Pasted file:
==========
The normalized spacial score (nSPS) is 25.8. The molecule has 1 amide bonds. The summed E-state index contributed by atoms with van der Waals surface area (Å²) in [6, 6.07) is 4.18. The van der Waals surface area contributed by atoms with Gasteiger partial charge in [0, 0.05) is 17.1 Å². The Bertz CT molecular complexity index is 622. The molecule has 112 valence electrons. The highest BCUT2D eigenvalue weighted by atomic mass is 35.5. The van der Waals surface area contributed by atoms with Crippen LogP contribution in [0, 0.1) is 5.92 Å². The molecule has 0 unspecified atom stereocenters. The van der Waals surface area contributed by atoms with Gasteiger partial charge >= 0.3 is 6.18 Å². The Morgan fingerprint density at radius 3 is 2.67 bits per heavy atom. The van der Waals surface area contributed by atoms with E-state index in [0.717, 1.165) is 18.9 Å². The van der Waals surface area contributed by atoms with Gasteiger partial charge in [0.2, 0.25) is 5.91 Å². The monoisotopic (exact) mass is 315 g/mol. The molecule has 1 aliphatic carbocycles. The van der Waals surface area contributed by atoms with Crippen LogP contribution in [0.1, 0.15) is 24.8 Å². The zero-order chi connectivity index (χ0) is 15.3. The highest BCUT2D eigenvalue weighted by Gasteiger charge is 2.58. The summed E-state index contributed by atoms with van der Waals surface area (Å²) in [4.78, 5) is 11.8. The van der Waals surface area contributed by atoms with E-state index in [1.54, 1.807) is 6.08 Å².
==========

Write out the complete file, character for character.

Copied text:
The normalized spacial score (nSPS) is 25.8. The molecule has 1 amide bonds. The summed E-state index contributed by atoms with van der Waals surface area (Å²) in [6, 6.07) is 4.18. The van der Waals surface area contributed by atoms with Gasteiger partial charge in [0, 0.05) is 17.1 Å². The Bertz CT molecular complexity index is 622. The molecule has 112 valence electrons. The highest BCUT2D eigenvalue weighted by atomic mass is 35.5. The van der Waals surface area contributed by atoms with Crippen LogP contribution in [0, 0.1) is 5.92 Å². The molecule has 0 unspecified atom stereocenters. The van der Waals surface area contributed by atoms with Gasteiger partial charge >= 0.3 is 6.18 Å². The Morgan fingerprint density at radius 3 is 2.67 bits per heavy atom. The van der Waals surface area contributed by atoms with E-state index in [0.717, 1.165) is 18.9 Å². The van der Waals surface area contributed by atoms with Gasteiger partial charge in [0.2, 0.25) is 5.91 Å². The monoisotopic (exact) mass is 315 g/mol. The molecule has 1 aliphatic carbocycles. The van der Waals surface area contributed by atoms with Crippen LogP contribution in [0.1, 0.15) is 24.8 Å². The zero-order chi connectivity index (χ0) is 15.3. The highest BCUT2D eigenvalue weighted by Gasteiger charge is 2.58. The summed E-state index contributed by atoms with van der Waals surface area (Å²) in [4.78, 5) is 11.8. The van der Waals surface area contributed by atoms with E-state index in [1.54, 1.807) is 6.08 Å².